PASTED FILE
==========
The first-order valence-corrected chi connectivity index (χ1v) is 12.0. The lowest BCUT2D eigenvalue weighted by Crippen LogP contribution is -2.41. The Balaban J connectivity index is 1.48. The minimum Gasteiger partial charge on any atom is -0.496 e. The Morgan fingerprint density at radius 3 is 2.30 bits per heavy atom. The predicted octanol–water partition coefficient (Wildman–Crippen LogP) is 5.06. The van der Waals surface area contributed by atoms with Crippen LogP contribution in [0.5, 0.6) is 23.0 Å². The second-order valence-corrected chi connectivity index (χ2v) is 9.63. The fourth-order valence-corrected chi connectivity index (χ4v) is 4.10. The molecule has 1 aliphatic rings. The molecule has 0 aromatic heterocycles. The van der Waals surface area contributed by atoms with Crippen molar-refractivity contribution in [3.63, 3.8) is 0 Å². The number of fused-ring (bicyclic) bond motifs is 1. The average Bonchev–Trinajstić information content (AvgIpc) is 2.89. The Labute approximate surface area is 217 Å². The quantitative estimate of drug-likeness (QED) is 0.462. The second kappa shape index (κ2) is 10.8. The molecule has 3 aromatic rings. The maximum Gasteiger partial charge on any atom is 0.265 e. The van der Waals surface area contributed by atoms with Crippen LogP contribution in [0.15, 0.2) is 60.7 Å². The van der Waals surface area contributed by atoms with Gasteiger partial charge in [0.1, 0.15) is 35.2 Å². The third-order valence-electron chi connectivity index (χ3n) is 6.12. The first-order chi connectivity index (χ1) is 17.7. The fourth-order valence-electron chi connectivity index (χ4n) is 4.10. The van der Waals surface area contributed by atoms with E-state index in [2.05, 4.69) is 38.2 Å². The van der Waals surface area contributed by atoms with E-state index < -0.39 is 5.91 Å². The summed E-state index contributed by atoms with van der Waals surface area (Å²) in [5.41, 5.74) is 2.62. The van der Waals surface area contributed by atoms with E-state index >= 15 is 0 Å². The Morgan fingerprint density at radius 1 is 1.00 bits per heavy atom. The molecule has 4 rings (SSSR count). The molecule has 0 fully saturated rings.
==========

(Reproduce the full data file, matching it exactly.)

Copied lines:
The first-order valence-corrected chi connectivity index (χ1v) is 12.0. The lowest BCUT2D eigenvalue weighted by Crippen LogP contribution is -2.41. The Balaban J connectivity index is 1.48. The minimum Gasteiger partial charge on any atom is -0.496 e. The Morgan fingerprint density at radius 3 is 2.30 bits per heavy atom. The predicted octanol–water partition coefficient (Wildman–Crippen LogP) is 5.06. The van der Waals surface area contributed by atoms with Crippen LogP contribution in [0.5, 0.6) is 23.0 Å². The second-order valence-corrected chi connectivity index (χ2v) is 9.63. The fourth-order valence-corrected chi connectivity index (χ4v) is 4.10. The molecule has 1 aliphatic rings. The molecule has 0 aromatic heterocycles. The van der Waals surface area contributed by atoms with Crippen molar-refractivity contribution in [3.63, 3.8) is 0 Å². The number of fused-ring (bicyclic) bond motifs is 1. The average Bonchev–Trinajstić information content (AvgIpc) is 2.89. The Labute approximate surface area is 217 Å². The quantitative estimate of drug-likeness (QED) is 0.462. The second kappa shape index (κ2) is 10.8. The molecule has 3 aromatic rings. The maximum Gasteiger partial charge on any atom is 0.265 e. The van der Waals surface area contributed by atoms with Crippen LogP contribution in [0.15, 0.2) is 60.7 Å². The van der Waals surface area contributed by atoms with Gasteiger partial charge in [0.1, 0.15) is 35.2 Å². The third-order valence-electron chi connectivity index (χ3n) is 6.12. The first-order chi connectivity index (χ1) is 17.7. The fourth-order valence-electron chi connectivity index (χ4n) is 4.10. The van der Waals surface area contributed by atoms with E-state index in [2.05, 4.69) is 38.2 Å². The van der Waals surface area contributed by atoms with E-state index < -0.39 is 5.91 Å². The summed E-state index contributed by atoms with van der Waals surface area (Å²) in [5.41, 5.74) is 2.62. The van der Waals surface area contributed by atoms with E-state index >= 15 is 0 Å². The Morgan fingerprint density at radius 1 is 1.00 bits per heavy atom. The molecule has 4 rings (SSSR count). The molecule has 0 fully saturated rings.